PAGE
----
Use env files and variables to keep sensitive information out of your TYPO3 project

Originally posted on Liquid Light

Environment variables are a great way of keeping sensitive and contextual information out of your project and git repository. You can store private information, such as passwords and API keys out of your git repository as well as storing contextual info, such as if your TYPO3 application is in Development or Production mode.

Note: For this blog post you will need a TYPO3 instance running in Composer mode (preferably Git tracked) and will need to be familiar with TYPO3, Composer and Git.

Installing the package

The main ingredient for this is the dotenv-connector from Helhum. This package works with any composer project, so knowledge gained from this blog post can be applied elsewhere.

From the root of your project, run the following command:

composer require helhum/dotenv-connector

With the package installed you now have the $_ENV array available to you within TYPO3. This reads variables from a .env file, .htaccess file and several other places.

Once installed, open up your .gitignore file and add the following:


This ensures any .env file you make won't be committed to your repository by accident. There are some Tips at the end of this post which explains some potential exceptions to that.

Creating the env file

Create a .env file next to your composer.json and run a composer dumpautoload. This discovers the .env file and makes it available in your project. Inside your file, add the following variables


# DB

Hint: The TYPO3_CONTEXT variable is immediately picked up by TYPO3 and can alter the caching and output of of your site. You can also use this as a "Feature flag" to modify your code output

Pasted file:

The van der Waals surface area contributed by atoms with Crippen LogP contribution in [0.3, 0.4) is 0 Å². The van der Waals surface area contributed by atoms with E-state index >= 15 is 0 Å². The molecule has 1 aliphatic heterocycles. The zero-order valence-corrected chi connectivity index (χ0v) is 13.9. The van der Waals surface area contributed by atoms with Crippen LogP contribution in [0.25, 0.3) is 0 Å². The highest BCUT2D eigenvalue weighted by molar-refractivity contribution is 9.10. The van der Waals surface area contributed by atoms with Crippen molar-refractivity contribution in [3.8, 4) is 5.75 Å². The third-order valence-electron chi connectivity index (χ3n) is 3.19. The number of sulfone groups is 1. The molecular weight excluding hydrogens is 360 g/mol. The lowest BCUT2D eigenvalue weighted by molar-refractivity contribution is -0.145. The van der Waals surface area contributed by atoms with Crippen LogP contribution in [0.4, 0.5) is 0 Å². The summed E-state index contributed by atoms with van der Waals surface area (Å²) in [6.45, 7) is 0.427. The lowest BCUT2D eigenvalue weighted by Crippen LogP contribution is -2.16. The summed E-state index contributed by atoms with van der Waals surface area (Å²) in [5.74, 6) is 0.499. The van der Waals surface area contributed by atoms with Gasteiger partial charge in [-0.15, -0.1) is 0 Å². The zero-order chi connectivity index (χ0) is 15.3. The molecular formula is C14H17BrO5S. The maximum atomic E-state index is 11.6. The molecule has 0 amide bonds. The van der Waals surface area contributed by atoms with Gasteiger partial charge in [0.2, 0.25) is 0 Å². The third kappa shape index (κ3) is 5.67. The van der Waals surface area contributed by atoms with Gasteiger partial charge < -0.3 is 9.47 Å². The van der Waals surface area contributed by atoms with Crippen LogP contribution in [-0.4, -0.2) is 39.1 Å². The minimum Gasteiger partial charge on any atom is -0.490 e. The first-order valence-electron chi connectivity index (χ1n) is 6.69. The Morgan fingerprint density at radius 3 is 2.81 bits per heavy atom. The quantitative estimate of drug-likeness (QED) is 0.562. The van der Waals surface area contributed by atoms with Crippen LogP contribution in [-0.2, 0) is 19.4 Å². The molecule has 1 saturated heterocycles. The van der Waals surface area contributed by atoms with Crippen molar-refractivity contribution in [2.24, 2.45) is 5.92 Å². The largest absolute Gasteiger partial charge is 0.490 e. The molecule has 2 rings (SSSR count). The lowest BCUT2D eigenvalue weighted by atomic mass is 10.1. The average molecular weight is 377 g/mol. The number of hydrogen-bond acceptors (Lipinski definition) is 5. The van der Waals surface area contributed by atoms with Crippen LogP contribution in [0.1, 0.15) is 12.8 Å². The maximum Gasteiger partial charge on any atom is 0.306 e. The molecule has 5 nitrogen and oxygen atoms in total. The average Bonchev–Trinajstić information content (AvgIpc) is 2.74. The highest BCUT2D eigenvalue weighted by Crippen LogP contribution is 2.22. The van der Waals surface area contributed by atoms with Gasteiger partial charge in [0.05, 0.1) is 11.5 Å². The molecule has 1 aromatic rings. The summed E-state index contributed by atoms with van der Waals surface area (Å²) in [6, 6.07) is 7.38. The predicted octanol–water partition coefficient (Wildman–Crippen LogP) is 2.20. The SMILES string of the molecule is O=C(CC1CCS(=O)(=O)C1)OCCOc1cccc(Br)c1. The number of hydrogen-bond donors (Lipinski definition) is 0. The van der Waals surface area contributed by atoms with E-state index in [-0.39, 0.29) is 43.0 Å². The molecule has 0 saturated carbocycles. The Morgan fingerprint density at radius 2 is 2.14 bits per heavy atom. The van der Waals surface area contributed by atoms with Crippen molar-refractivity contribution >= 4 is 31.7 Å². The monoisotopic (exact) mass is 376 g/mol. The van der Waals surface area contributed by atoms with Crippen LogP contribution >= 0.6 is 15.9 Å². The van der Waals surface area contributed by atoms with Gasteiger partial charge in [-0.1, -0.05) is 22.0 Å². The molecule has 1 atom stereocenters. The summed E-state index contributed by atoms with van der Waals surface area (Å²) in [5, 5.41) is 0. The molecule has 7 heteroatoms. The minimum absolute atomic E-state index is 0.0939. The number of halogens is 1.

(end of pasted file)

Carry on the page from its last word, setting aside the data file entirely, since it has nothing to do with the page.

Using the env variables

Within your PHP, you now have $_ENV available containing all your variables from your file. The format and usage is endless - we'll run through a couple of common scenarios


We have the database credentials stored, so we can use them instead of having them stored in typo3conf/LocalConfiguration.php.

Remove all the database related credentials from your LocalConfiguration.php. Next, open (or create) a public/typo3conf/AdditionalConfiguration.php file - in here we can use our $_ENV variables:

$TYPO3_CONF_VARS['DB']['Connections']['Default']['host'] = $_ENV['TYPO3_DB_HOST'] ?: 'localhost';
$TYPO3_CONF_VARS['DB']['Connections']['Default']['port'] = $_ENV['TYPO3_DB_PORT'] ?: 3306;

$TYPO3_CONF_VARS['DB']['Connections']['Default']['dbname'] = $_ENV['TYPO3_DB_NAME'];
$TYPO3_CONF_VARS['DB']['Connections']['Default']['user'] = $_ENV['TYPO3_DB_USER'];
$TYPO3_CONF_VARS['DB']['Connections']['Default']['password'] = $_ENV['TYPO3_DB_PASSWORD'];


When TYPO3 is in Development mode, we may wish to display more information in the Backend.

We can do this by using the TYPO3 Environment class to get the context

if(!\TYPO3\CMS\Core\Core\Environment::getContext()->isProduction()) {
    $TYPO3_CONF_VARS['BE']['debug'] = 1;


As mentioned, you can use more than one .env file to achieve layering. The package we installed has the capacity to implement .env.local and other files, for example.

If you wish to use this feature, the following needs to be added to your composer.json:

    "extra": {
        "helhum/dotenv-connector": {
            "adapter": "Helhum\\DotEnvConnector\\Adapter\\SymfonyLoadEnv"

This then uses the Symphony-style loading for .env files.

A couple of use-cases might be:

  • If all the sites on one server share the same db user and host, instead of repeating the information you can have them share a file. Create a central .env file on the server and symlink it into each project (symlinking is beyond the scope of this blog post, but the are plenty of good tutorials online). You can then create a .env.local to specify the Database name
  • If you have a set of base/fallback credentials everyone can use for development, you could commit your .env file with them included. Live servers could then feature files to override these values

The possibilites with .env files is endless - I hope this post has helped you understand how you can use them in TYPO3.

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Mike Street

Written by Mike Street

Mike is a CTO and Lead Developer from Brighton, UK. He spends his time writing, cycling and coding. You can find Mike on Mastodon.